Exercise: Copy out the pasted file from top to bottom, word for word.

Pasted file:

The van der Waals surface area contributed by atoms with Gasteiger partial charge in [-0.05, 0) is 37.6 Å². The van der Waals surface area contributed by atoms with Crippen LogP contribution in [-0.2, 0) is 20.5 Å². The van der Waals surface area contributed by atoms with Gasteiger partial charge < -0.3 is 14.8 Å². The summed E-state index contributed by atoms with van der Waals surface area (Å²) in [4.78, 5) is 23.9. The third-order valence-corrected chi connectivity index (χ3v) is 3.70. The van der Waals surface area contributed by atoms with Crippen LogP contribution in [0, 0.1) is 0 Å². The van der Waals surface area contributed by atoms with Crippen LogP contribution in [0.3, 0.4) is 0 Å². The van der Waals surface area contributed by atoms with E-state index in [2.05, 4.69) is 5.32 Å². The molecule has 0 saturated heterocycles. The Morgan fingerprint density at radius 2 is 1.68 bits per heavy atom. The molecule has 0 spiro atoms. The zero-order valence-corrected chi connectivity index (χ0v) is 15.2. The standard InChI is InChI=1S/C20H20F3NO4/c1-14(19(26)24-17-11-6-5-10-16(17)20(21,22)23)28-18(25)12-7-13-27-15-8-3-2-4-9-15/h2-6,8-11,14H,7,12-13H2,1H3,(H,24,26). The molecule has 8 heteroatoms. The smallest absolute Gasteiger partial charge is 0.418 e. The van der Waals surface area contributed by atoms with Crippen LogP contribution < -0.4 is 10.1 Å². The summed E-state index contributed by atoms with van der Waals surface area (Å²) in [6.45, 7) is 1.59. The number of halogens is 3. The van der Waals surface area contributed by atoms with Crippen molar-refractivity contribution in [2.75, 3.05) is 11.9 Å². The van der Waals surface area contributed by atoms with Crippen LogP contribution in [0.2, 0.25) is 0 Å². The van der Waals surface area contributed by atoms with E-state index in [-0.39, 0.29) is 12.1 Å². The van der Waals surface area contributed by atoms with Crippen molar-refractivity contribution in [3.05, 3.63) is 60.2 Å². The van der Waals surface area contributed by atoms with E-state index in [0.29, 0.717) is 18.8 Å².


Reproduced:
The van der Waals surface area contributed by atoms with Gasteiger partial charge in [-0.05, 0) is 37.6 Å². The van der Waals surface area contributed by atoms with Crippen LogP contribution in [-0.2, 0) is 20.5 Å². The van der Waals surface area contributed by atoms with Gasteiger partial charge < -0.3 is 14.8 Å². The summed E-state index contributed by atoms with van der Waals surface area (Å²) in [4.78, 5) is 23.9. The third-order valence-corrected chi connectivity index (χ3v) is 3.70. The van der Waals surface area contributed by atoms with Crippen LogP contribution in [0, 0.1) is 0 Å². The van der Waals surface area contributed by atoms with Crippen LogP contribution in [0.3, 0.4) is 0 Å². The van der Waals surface area contributed by atoms with E-state index in [2.05, 4.69) is 5.32 Å². The molecule has 0 saturated heterocycles. The Morgan fingerprint density at radius 2 is 1.68 bits per heavy atom. The molecule has 0 spiro atoms. The zero-order valence-corrected chi connectivity index (χ0v) is 15.2. The standard InChI is InChI=1S/C20H20F3NO4/c1-14(19(26)24-17-11-6-5-10-16(17)20(21,22)23)28-18(25)12-7-13-27-15-8-3-2-4-9-15/h2-6,8-11,14H,7,12-13H2,1H3,(H,24,26). The molecule has 8 heteroatoms. The smallest absolute Gasteiger partial charge is 0.418 e. The van der Waals surface area contributed by atoms with Crippen LogP contribution < -0.4 is 10.1 Å². The summed E-state index contributed by atoms with van der Waals surface area (Å²) in [6.45, 7) is 1.59. The number of halogens is 3. The van der Waals surface area contributed by atoms with Crippen molar-refractivity contribution in [2.75, 3.05) is 11.9 Å². The van der Waals surface area contributed by atoms with Crippen LogP contribution in [0.2, 0.25) is 0 Å². The van der Waals surface area contributed by atoms with E-state index in [-0.39, 0.29) is 12.1 Å². The van der Waals surface area contributed by atoms with Crippen molar-refractivity contribution in [3.05, 3.63) is 60.2 Å². The van der Waals surface area contributed by atoms with E-state index in [0.29, 0.717) is 18.8 Å².